The WD domain of Atg16l1 crucial for LC3-associated phagocytosis is not required for preserving skin barrier function in mice

Shannon Conway, Matthew Jefferson, Derek T. Warren, Thomas Wileman, Christopher J. Morris

Research output: Contribution to journalArticlepeer-review

Abstract

The skin is a multifunctional organ, forming a barrier between the external and internal environment, thereby functioning as a safeguard against extrinsic factors. Autophagy has been implicated in epidermal differentiation and in preserving skin homeostasis. LC3-associated phagocytosis (LAP) uses some, but not all components of autophagy. The Atg16l1 (Δ WD) mouse model lacks the WD40 domain required for LAP and has been widely used to study the effects of LAP-deficiency and autophagy on tissue homeostasis and response to infection. Here, the Δ WD model was used to study the relationship between LAP and skin homeostasis by determining whether LAP-deficient mice display a cutaneous phenotype. Skin histology of 1-year-old Wild Type (WT) and Δ WD mice revealed minor morphological differences in the tail skin dermal layer. qPCR and Western blot analysis showed no differences in key keratin expression between genotypes. Skin barrier formation, assessed by dye permeation assays, demonstrated full and proper formation of the skin barrier at E18.5 in both genotypes. Biomechanical analysis of the skin showed decreased skin elasticity in aged Δ WD but not WT mice. In summary, the LAP-deficient Δ WD mice displayed subtle alterations in dermal histology and age-related biomechanical changes.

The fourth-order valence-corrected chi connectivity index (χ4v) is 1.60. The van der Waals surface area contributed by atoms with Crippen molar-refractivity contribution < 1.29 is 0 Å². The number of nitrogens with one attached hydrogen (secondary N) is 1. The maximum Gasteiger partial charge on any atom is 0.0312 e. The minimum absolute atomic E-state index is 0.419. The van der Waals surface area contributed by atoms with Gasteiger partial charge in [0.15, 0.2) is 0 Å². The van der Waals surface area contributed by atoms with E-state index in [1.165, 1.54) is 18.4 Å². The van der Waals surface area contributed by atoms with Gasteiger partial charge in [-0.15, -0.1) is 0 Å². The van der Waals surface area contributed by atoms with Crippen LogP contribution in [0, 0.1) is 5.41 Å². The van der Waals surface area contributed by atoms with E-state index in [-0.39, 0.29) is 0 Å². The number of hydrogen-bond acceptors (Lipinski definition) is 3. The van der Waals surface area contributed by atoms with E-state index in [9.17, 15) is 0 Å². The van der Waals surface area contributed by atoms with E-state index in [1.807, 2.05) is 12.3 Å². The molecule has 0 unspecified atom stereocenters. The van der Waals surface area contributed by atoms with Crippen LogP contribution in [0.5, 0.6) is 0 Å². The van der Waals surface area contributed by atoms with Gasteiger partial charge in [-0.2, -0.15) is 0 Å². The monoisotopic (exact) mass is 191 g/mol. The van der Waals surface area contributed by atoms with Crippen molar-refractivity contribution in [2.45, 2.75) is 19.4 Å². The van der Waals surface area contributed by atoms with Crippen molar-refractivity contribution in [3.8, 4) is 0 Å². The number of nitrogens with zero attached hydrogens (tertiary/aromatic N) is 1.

Original languageEnglish
Article number100283
JournalJournal of Investigative Dermatology Innovations
Volume4
Issue number4
Early online date27 Apr 2024
DOIs
Publication statusE-pub ahead of print - 27 Apr 2024

Keywords

  • Autophagy
  • Barrier function
  • Epidermal structure

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